ROCKLAND — Edith Dondis sat in a chair on the porch of her home Saturday, regaling visitors with stories of life on the Tillson Avenue peninsula in Rockland, her home for the past 100 years.

Friends, members of the Winslow-Holbrook-Merritt post of the American Legion, and congregants of the Ada Yoshuron Synagogue honored Dondis on her 100th birthday at the home where she was born June 13, 1920. The house, located in the center of downtown Rockland, is the last remaining house in the downtown and is now surrounded by commercial buildings.

Edith Dondis, left, is honored Saturday on her 100th birthday. Her friend Arlene Edwards Montgomery is on the right. Stephen Betts/The Courier-Gazette

Kathleen Ross said she got to know Dondis when she helped her with gardening in her yard. Now she is one of the many members of the community who watch over her.

The shopkeepers who have Main Street stores adjacent to Dondis’ well-kept home keep an eye on her and stop by to see how she is doing, Ross said. The shutdown from COVID-19 has decreased the number of visitors she sees, particularly when the shops were closed. A woman who rents an apartment in the nearby Thorndike complex also keeps an eye out for Dondis’ well-being by seeing if her newspaper is picked up each day.

Among the well-wishers Saturday was longtime friend Arlene Edwards Montgomery.

“She is the most wonderful woman I have ever met. She can name every person who lived on this street,” said Montgomery, whose father ran the legendary Edwards Ice Cream shop, which operated adjacent to Dondis’ home for decades.

Dondis babysat Montgomery, who is now 90, and the two have remained friends over all those years.

Dondis signed up for the WAVES in November 1942, the year after the United States entered World War II. She was sent to receive training in Stillwater, Oklahoma, before being assigned to the naval district headquarters in New York City.

She was encouraged to enter the service by an uncle who had become naturalized by serving in the military. Dondis said she also wanted to serve because she knew of the atrocities being committed against the Jews in Europe by the Nazis.

She handled communications about arrivals and departures of ships and personnel, and communications about sightings of German submarines. She said she kept track of where her siblings were serving.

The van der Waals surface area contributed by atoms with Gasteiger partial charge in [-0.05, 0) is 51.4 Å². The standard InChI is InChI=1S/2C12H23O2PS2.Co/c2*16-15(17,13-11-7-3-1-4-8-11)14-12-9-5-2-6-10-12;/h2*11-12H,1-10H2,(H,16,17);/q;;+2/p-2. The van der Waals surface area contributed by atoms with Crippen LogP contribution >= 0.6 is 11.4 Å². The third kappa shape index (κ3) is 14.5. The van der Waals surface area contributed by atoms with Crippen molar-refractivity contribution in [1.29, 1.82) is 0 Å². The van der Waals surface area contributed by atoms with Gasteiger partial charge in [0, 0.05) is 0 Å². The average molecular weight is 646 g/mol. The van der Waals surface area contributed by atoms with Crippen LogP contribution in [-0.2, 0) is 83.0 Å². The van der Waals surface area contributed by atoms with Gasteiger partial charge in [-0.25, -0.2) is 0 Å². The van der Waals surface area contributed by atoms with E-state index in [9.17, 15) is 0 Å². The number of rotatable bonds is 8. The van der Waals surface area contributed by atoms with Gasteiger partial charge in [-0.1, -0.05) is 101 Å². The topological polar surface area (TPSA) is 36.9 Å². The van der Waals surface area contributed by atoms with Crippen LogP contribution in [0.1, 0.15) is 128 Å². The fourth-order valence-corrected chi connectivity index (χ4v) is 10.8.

Her brother Maurice joined up first and served on the same destroyer for four years, in both the European and Pacific theaters of war. Her brother Philip was stationed along the coast of the United States during the war. Brother Joseph, who had been a junior at the University of Maine, signed up and saw combat in Okinawa. And her brother Ernest saw combat in Iwo Jima.

All four survived the war.

An illness cut Edith Dondis’ service shorter than planned. She returned to Rockland to care for her mother after two years in the WAVES.

“When we got out of the service, I and several other women went to join the American Legion but they wouldn’t let us,” Dondis said.

Post Commander Shawn Driscoll rectified that when he presented Dondis with a formal membership to the post. Russell Wolfertz from the American Legion post pointed out that Dondis was born only a few months after the post formed.

The Adas Yoshuron Synagogue also presented Dondis with a formal, framed lifetime membership to the synagogue, of which she was a founding member.

Dondis recalled her early years when Tillson Avenue was a melting pot filled with homes, many of which had been grand in their earlier days, as well as shops. She said Tillson Avenue was a community of its own with people of every nationality, and every language.

She said during the Great Depression in the 1930s no one in the neighborhood had money, but everyone watched out for one another.

Dondis worked for nearly 30 years as office manager and bookkeeper at Rockland snowplow maker Fisher Engineering, retiring in 1985.

Her mother had arrived in the United States in 1900 at the age of 10 from the Poland-Russia area. Her father had come as an infant in the late 1800s from the Ukraine.

Her father also ran a candy store adjacent to the historic Strand Theatre. Her uncle and later a cousin, Meredith Dondis, operated the Strand for nearly 80 years.

Turning 100 has slowed her down some but she continues to remain active. She has a driver’s license and a car but only drives it herself in the summer, and only for short distances.

Rockland’s fire department had a parade of trucks pass by her house Saturday afternoon. The City Council voted during the past week to present her a plaque on her birthday.

Wolfertz recounted a story of when he was at her home and found out that the smoke alarms did not work. He called the fire department, which sent a couple of firefighters down to install new ones.

“Edith mentioned how handsome the men were and said if she had known they performed this service, she would have had the alarms replaced a lot sooner,” Wolfertz said.

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